Hedgelaying

The first weekend of the year is always put aside for us to continue our project to lay a stock/dog-proof fence along the length of Bradley Stoke Way. Although our workdays are usually just the Saturday, hedgelaying is a long laborious task and requires two days. We were greatly aided this year for several reasons. The mild weather helped, some years it has been so cold the sap has frozen in the trees and the bill hooks just seemed to bounce off, or maybe it was just because our fingers were so cold that we couldn’t feel anything! The path here has at times resembled The Somme with the cold mud oozing over the top of our boots and, although it wasn’t totally dry, it was much more usable this year. But the main help this year was the preparation Green Gym had put into preparing the site. The length of tree line to be laid was covered in blackthorn 20ft deep in some places and although SGC had intended to clear the area and the meadow with machinery, this has yet to be done, so the Thursday group spent two days taking down all the blackthorn trees, bramble and scrub, removing it and making a dead hedge with the fallen trees. Because of all their hard work (and I was amazed at just how much they managed to clear), we managed to lay 33 paces of hedgeline compared to last year’s 13. Rob Williams was our quartermaster for the day and kept us warm with hot food cooked on site and also supplied us with some homemade sloe gin to toast the new hedge with. I hope newbies Ben, Becky, Ryan and Lucie don’t expect this every workday!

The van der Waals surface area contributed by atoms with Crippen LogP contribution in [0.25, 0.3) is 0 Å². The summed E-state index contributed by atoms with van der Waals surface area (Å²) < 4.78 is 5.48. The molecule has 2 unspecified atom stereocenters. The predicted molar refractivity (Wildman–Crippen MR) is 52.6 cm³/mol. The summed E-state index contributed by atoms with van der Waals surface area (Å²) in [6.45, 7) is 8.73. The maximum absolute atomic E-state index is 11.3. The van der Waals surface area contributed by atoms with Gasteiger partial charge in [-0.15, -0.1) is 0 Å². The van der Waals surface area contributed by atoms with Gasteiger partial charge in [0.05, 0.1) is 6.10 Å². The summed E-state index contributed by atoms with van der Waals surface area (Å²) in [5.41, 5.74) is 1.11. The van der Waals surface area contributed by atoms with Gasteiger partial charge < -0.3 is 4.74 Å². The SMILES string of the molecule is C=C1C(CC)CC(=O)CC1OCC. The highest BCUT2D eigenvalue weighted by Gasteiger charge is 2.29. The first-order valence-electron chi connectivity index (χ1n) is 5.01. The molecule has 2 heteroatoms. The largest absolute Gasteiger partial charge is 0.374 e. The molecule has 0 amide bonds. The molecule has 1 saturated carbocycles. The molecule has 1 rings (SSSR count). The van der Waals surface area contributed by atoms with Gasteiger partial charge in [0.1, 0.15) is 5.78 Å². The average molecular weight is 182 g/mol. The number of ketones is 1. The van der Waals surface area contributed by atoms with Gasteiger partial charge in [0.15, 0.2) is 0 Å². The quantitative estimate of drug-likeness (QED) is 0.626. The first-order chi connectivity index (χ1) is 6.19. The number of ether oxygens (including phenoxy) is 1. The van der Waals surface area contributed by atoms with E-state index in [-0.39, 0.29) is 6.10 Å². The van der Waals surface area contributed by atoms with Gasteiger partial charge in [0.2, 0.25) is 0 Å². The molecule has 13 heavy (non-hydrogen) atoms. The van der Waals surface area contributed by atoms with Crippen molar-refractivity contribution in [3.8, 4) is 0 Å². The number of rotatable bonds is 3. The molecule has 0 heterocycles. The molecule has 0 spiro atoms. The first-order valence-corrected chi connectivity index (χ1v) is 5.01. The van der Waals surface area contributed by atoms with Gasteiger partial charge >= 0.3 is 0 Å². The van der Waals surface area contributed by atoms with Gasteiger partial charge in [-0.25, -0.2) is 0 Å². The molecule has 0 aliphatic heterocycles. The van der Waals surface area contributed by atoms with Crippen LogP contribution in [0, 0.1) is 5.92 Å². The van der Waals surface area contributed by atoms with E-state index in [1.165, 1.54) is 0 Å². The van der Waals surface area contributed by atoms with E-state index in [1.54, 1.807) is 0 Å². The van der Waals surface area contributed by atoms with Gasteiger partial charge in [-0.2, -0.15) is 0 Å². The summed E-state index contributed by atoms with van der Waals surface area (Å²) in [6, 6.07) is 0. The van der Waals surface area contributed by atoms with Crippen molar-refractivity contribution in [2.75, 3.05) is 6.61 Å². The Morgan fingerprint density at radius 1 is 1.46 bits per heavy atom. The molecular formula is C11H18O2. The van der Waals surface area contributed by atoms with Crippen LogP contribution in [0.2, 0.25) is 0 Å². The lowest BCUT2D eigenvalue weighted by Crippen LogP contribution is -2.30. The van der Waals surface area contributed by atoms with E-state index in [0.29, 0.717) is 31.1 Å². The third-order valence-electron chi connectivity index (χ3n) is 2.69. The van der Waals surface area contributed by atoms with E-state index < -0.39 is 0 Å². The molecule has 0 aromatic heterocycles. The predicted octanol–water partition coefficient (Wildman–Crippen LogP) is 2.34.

More: Dens, fallen trees, cygnets and mud pies »